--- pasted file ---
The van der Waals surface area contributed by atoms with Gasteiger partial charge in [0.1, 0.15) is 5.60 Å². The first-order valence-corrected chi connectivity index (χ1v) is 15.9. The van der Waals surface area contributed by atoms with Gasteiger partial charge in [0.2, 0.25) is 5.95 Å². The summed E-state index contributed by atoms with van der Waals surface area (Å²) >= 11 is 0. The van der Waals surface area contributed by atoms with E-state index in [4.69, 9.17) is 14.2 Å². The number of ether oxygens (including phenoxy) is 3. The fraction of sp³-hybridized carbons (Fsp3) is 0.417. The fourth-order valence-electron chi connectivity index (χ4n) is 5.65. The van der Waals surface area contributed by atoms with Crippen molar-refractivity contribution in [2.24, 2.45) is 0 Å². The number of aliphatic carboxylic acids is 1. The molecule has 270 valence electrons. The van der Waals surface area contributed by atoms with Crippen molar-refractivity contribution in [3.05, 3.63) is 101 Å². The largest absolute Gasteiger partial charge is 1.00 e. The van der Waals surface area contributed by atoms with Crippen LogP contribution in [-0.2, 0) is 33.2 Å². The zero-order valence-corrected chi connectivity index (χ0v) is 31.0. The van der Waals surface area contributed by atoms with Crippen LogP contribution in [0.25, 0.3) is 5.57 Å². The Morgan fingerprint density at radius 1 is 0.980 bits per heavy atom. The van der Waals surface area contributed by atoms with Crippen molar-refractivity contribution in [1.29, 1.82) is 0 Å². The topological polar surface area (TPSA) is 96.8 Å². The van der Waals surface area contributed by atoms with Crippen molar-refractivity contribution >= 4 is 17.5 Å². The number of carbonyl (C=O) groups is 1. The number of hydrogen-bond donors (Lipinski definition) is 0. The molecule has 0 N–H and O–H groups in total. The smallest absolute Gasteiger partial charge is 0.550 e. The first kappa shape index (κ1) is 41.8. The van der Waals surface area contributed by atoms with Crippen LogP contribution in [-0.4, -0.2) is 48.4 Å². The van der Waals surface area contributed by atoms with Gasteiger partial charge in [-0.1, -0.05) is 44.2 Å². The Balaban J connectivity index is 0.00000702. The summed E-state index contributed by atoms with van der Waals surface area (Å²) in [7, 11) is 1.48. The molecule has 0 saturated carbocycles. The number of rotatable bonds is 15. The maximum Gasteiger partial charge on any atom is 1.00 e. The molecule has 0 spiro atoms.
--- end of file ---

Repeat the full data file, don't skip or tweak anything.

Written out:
The van der Waals surface area contributed by atoms with Gasteiger partial charge in [0.1, 0.15) is 5.60 Å². The first-order valence-corrected chi connectivity index (χ1v) is 15.9. The van der Waals surface area contributed by atoms with Gasteiger partial charge in [0.2, 0.25) is 5.95 Å². The summed E-state index contributed by atoms with van der Waals surface area (Å²) >= 11 is 0. The van der Waals surface area contributed by atoms with E-state index in [4.69, 9.17) is 14.2 Å². The number of ether oxygens (including phenoxy) is 3. The fraction of sp³-hybridized carbons (Fsp3) is 0.417. The fourth-order valence-electron chi connectivity index (χ4n) is 5.65. The van der Waals surface area contributed by atoms with Crippen molar-refractivity contribution in [2.24, 2.45) is 0 Å². The number of aliphatic carboxylic acids is 1. The molecule has 270 valence electrons. The van der Waals surface area contributed by atoms with Crippen molar-refractivity contribution in [3.05, 3.63) is 101 Å². The largest absolute Gasteiger partial charge is 1.00 e. The van der Waals surface area contributed by atoms with Crippen LogP contribution in [-0.2, 0) is 33.2 Å². The zero-order valence-corrected chi connectivity index (χ0v) is 31.0. The van der Waals surface area contributed by atoms with Crippen LogP contribution in [0.25, 0.3) is 5.57 Å². The Morgan fingerprint density at radius 1 is 0.980 bits per heavy atom. The van der Waals surface area contributed by atoms with Crippen molar-refractivity contribution in [1.29, 1.82) is 0 Å². The topological polar surface area (TPSA) is 96.8 Å². The van der Waals surface area contributed by atoms with Crippen molar-refractivity contribution >= 4 is 17.5 Å². The number of carbonyl (C=O) groups is 1. The number of hydrogen-bond donors (Lipinski definition) is 0. The molecule has 0 N–H and O–H groups in total. The smallest absolute Gasteiger partial charge is 0.550 e. The first kappa shape index (κ1) is 41.8. The van der Waals surface area contributed by atoms with Crippen LogP contribution in [-0.4, -0.2) is 48.4 Å². The van der Waals surface area contributed by atoms with Gasteiger partial charge in [-0.1, -0.05) is 44.2 Å². The Balaban J connectivity index is 0.00000702. The summed E-state index contributed by atoms with van der Waals surface area (Å²) in [7, 11) is 1.48. The molecule has 0 saturated carbocycles. The number of rotatable bonds is 15. The maximum Gasteiger partial charge on any atom is 1.00 e. The molecule has 0 spiro atoms.